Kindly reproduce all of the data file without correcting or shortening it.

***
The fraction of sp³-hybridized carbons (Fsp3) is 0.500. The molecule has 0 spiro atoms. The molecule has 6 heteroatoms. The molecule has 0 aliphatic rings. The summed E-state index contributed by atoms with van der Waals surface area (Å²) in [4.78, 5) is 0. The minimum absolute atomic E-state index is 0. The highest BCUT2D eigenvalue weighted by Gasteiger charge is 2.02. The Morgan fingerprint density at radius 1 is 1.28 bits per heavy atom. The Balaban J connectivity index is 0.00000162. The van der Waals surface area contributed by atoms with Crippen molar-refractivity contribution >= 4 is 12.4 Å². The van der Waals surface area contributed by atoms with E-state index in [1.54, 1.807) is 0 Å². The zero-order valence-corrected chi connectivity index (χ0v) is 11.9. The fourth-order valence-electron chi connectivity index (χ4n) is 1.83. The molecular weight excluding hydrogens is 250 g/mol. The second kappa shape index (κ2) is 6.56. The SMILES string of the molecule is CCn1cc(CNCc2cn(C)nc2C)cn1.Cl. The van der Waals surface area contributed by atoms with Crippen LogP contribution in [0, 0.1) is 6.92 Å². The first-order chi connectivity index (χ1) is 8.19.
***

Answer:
The fraction of sp³-hybridized carbons (Fsp3) is 0.500. The molecule has 0 spiro atoms. The molecule has 6 heteroatoms. The molecule has 0 aliphatic rings. The summed E-state index contributed by atoms with van der Waals surface area (Å²) in [4.78, 5) is 0. The minimum absolute atomic E-state index is 0. The highest BCUT2D eigenvalue weighted by Gasteiger charge is 2.02. The Morgan fingerprint density at radius 1 is 1.28 bits per heavy atom. The Balaban J connectivity index is 0.00000162. The van der Waals surface area contributed by atoms with Crippen molar-refractivity contribution >= 4 is 12.4 Å². The van der Waals surface area contributed by atoms with E-state index in [1.54, 1.807) is 0 Å². The zero-order valence-corrected chi connectivity index (χ0v) is 11.9. The fourth-order valence-electron chi connectivity index (χ4n) is 1.83. The molecular weight excluding hydrogens is 250 g/mol. The second kappa shape index (κ2) is 6.56. The SMILES string of the molecule is CCn1cc(CNCc2cn(C)nc2C)cn1.Cl. The van der Waals surface area contributed by atoms with Crippen LogP contribution in [0, 0.1) is 6.92 Å². The first-order chi connectivity index (χ1) is 8.19.